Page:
The Competition and Markets Authority (CMA) today announced it will take enforcement action against secondary ticketing websites suspected of breaking consumer protection law.
After a year-long investigation, the competition watchdog says it has identified widespread concerns about such websites, which offer tickets on resale for gigs, sporting events and other entertainment. It's gathered evidence which it believes reveals breaches of the law.
The CMA has not specified which websites it has concerns about, but says several sites need to take action to ensure they comply with the law.
What does the CMA want secondary ticketing sites to do?
The watchdog launched its investigation in December 2016, following a review which concluded that ticket-buyers were not being given the full info required by law when purchasing tickets put up for resale.
As part of the investigation the CMA carried out a review of the four main secondary ticketing websites – Get Me In, Seatwave, StubHub and Viagogo – to ensure they were fulfilling promises they'd made to improve information about tickets advertised.
While the CMA confirms some sites have already made changes since it opened its investigation, it wants to ensure all sites comply with the law. It says:
- It must be clear if there are restrictions on using a resold ticket that could result in buyers being denied access to an event.
- People should know who they are buying from – for example if the seller is a business and/or event organiser.
- Customers need to be told where exactly in a venue they'll be seated.
The CMA says it's not reached a final view on whether the practices it's concerned about breach consumer protection law, and will listen to the websites' responses to its concerns. It says it will take action through the courts if necessary.
It'll also be acting to address a failure by one unnamed website to comply fully with formal commitments it had previously made to improve the information it provides about tickets.
Since it launched its investigation, the CMA's also started looking at a number of additional issues, including:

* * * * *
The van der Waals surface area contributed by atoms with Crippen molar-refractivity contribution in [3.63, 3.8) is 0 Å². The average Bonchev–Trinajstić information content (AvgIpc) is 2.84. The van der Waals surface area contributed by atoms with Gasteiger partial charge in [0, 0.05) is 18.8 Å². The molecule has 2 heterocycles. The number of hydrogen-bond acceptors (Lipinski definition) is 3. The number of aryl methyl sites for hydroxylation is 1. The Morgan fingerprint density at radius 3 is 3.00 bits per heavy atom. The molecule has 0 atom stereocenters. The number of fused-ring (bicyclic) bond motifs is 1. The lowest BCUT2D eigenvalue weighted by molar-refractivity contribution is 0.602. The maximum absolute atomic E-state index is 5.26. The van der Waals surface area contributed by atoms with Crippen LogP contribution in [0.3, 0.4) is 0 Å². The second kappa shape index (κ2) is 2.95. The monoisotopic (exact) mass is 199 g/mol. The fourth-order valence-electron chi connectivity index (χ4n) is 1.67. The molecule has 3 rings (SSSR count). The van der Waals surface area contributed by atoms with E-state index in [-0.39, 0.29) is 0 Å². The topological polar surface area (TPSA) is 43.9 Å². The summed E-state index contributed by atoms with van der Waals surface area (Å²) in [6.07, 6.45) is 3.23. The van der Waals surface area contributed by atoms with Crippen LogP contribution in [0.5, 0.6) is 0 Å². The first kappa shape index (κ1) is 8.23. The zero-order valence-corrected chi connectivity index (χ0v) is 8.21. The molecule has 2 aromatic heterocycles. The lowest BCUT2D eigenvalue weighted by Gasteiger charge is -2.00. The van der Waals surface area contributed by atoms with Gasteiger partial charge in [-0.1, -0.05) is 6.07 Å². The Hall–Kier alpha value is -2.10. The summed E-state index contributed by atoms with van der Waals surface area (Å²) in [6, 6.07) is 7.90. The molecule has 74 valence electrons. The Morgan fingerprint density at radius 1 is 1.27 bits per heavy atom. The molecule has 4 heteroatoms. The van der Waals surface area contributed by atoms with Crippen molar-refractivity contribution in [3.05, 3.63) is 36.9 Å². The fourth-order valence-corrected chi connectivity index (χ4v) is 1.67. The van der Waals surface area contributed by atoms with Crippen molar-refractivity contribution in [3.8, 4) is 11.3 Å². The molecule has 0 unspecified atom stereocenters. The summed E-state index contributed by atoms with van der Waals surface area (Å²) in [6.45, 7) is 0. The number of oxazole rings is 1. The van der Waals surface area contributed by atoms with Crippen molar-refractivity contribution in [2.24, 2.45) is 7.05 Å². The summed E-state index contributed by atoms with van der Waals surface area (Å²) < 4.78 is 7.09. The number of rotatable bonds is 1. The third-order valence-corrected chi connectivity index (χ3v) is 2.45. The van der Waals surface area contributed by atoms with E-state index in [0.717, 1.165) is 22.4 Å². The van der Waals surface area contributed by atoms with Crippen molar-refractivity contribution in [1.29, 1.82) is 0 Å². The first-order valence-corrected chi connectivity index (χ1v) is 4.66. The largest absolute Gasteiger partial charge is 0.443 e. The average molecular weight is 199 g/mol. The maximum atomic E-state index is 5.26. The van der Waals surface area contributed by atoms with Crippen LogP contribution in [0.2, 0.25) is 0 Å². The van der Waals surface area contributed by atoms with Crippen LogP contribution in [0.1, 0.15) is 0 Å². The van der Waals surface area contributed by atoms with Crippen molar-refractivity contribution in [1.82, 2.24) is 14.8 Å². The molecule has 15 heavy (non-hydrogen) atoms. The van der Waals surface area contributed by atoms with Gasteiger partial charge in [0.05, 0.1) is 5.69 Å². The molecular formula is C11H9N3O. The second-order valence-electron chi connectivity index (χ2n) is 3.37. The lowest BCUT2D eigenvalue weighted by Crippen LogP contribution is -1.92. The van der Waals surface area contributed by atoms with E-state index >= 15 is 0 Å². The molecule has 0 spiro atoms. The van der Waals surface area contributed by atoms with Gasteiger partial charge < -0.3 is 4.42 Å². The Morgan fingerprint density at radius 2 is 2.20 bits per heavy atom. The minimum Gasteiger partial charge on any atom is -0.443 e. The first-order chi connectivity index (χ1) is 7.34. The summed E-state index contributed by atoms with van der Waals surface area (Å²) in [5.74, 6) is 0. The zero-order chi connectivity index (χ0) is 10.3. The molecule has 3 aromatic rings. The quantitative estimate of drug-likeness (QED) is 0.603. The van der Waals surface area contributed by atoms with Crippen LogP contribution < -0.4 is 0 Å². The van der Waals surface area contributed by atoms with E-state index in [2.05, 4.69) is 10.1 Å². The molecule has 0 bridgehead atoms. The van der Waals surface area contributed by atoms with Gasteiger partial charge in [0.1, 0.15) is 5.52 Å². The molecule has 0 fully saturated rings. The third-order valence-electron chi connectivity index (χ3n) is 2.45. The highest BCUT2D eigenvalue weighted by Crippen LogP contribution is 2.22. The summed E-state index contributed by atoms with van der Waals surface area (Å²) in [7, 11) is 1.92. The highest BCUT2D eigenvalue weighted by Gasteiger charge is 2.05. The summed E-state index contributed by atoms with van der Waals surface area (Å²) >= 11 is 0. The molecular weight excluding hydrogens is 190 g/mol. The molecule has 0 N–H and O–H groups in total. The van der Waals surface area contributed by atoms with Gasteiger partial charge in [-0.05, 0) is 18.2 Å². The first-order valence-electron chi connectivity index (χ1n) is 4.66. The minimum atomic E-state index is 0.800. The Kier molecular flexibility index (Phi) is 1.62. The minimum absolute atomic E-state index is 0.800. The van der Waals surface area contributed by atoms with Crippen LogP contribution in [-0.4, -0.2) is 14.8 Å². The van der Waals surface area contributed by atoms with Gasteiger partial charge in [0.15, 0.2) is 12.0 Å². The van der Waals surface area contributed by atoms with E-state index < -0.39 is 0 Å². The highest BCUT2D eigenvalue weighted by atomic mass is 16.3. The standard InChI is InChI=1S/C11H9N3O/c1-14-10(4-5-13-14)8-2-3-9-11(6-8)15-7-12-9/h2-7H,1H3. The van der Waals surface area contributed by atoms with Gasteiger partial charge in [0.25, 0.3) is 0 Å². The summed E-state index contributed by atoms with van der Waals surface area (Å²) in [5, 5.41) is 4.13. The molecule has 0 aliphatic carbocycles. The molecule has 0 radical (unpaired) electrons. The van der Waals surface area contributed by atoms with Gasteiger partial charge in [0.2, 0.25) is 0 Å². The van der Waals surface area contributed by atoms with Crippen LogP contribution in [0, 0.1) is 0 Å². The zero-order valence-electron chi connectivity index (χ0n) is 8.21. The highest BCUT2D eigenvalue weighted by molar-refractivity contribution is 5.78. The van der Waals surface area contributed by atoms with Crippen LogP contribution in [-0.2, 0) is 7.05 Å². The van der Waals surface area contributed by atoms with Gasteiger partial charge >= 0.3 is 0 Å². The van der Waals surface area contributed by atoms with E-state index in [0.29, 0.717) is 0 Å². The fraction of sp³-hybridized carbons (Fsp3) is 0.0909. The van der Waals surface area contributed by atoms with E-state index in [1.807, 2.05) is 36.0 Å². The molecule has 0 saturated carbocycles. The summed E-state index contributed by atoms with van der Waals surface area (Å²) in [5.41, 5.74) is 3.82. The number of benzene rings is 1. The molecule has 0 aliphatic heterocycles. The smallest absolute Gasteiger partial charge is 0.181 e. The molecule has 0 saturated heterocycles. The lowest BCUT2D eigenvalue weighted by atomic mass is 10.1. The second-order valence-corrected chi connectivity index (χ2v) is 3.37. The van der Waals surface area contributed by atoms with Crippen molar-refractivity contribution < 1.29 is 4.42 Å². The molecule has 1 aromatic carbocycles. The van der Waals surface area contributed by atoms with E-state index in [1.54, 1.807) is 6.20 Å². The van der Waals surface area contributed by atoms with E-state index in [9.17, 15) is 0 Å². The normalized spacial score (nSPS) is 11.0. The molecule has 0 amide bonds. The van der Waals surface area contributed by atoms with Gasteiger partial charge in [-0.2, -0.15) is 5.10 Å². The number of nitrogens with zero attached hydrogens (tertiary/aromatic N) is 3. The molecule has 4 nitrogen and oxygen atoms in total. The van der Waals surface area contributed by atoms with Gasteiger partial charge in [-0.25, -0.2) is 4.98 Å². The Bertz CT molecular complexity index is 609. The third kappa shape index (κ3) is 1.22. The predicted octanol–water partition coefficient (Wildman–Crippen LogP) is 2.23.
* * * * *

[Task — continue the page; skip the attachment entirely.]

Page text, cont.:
- Pressure selling – whether claims made about the availability and popularity of tickets create a misleading impression or rush customers into making a purchase.
- Difficulties customers face in getting their money back under a website's guarantee.
- Speculative selling – where businesses advertise tickets for sale that they don't yet own and therefore may not be able to supply.
- Concerns about whether the organisers of some sporting events have sold tickets as a primary seller directly through a secondary ticket website, without making this clear to consumers.
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'People have a right to know if there is a risk they will be turned away'
Andrea Coscelli, chief executive of the CMA, said: "Secondary ticketing websites can offer an important service – by allowing people the chance to buy tickets at the last minute or giving them a chance to resell tickets they can no longer use. But our investigation has identified concerns that the law protecting consumers is being broken.
"Thousands of people use these sites and they have a right to know if there is a risk that they will be turned away at the door, who they've bought their ticket from or exactly what seat at the venue they're getting for their money.
"We are putting our concerns to these websites and will be requiring the changes necessary to tackle them. We will use the full range of our powers to get the right outcome for these sites' customers – including taking action through the courts if needed."